• Personal decorations for valour or gallantry
  • Many UK government securities
  • Foreign currency bought for your personal use outside the UK
  • Works of art and other types of National Heritage property
  • Shares in a Venture Capital Trust, if sold by the original subscriber, and the company remains a VCT at the time of sale
  • Certain gifts of business or Heritage assets, or which are subject to Inheritance tax
  • The first £10,100 (2010) of gains annually

Annual Exemption

Each person has a separate annual exemption so it is possible for married couples to get gains of £20,200 [2010] tax-free by transferring ownership of the asset to be sold so that each owns half before the sale, as gifts between spouses do not attract CGT. This unfortunately doesn't apply to unmarried couples, but marrying for the sake of the capital gains tax exemption may be a little extreme!

It may be worth selling an asset with an in-built gain just before the end of the tax year so as to use up the annual exemption, and then repurchase it straight away. This should not be attempted without seeking advice from a tax advisor as there are pitfalls for the unwary! Quoted shares, for instance cannot be repurchased by the same person, but a spouse can repurchase the same shares. (this is called a bed & breakfast arrangement).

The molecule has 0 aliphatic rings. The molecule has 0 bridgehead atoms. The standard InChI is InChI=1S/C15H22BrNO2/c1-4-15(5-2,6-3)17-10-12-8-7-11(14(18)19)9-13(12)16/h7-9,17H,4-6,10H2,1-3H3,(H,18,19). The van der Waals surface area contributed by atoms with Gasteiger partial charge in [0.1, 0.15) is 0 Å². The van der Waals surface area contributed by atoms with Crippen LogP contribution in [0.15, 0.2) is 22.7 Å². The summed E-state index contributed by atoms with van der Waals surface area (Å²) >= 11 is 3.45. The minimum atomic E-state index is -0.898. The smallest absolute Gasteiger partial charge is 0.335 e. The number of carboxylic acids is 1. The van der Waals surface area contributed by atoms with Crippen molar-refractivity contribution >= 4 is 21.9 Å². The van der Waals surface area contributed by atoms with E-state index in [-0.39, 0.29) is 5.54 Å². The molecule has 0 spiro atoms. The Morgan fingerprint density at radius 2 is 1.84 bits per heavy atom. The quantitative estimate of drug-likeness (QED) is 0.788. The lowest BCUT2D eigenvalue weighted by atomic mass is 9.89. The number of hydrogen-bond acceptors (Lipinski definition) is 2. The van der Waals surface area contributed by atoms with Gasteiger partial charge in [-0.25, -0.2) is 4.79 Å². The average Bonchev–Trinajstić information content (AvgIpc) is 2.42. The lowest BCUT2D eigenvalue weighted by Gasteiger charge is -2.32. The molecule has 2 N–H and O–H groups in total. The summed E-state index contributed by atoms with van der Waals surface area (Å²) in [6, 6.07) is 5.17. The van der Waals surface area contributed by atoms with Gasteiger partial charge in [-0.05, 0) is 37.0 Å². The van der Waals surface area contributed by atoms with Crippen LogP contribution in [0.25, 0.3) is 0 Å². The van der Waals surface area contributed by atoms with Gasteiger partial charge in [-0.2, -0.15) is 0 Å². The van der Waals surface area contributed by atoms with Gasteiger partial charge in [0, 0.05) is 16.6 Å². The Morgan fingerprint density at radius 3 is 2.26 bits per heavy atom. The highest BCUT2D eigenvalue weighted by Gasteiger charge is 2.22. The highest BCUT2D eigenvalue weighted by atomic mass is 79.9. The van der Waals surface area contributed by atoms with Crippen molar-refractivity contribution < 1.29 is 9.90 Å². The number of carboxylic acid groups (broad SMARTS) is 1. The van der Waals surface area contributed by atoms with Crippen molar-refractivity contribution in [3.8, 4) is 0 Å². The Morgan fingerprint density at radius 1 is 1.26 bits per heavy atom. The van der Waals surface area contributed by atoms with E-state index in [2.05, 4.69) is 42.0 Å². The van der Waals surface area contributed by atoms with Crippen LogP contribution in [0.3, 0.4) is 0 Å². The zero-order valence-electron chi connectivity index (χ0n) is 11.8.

Indexation Relief

This started in March 1982 and stopped for individuals in April 1998. If you owned an asset between those dates your cost is increased by the movement in the retail prices index between the date of purchase (or March 1982 if it was owned at that date) and the date of sale. Over the complete period March 1982 to April 1998 the RPI increase was 104.7%. This is a way of ensuring that you do not pay CGT on gains solely attributable to inflation.

Taper Relief

With indexation relief stopped after April 1998, it was replaced, for individuals, by taper relief, which wasapplicable for assets sold prior to 5 April 2008. This exempted part of the gain, the exemption depending on the type of asset and the length of ownership.

Roll Over Relief

This is a relief for businesses which defers CGT on the sale of most business assets provided you reinvest at least the full sale proceeds into another business asset bought between 12 months before the sale and three years afterwards. If you operate a business as a limited company, note that your shares in the company do NOT qualify for roll-over relief, although other reliefs may be available. Ask for advice before selling.

Entrepreneurs Relief

This is a relief on the sale of a business or business assets after a sale, which have been owned for more than a year. It reduces the chargeable gain by 4/9.

This is by no means an exhaustive treatment of Capital Gains Tax and I would recommend that you seek professional advice BEFORE entering into what could be a costly transaction!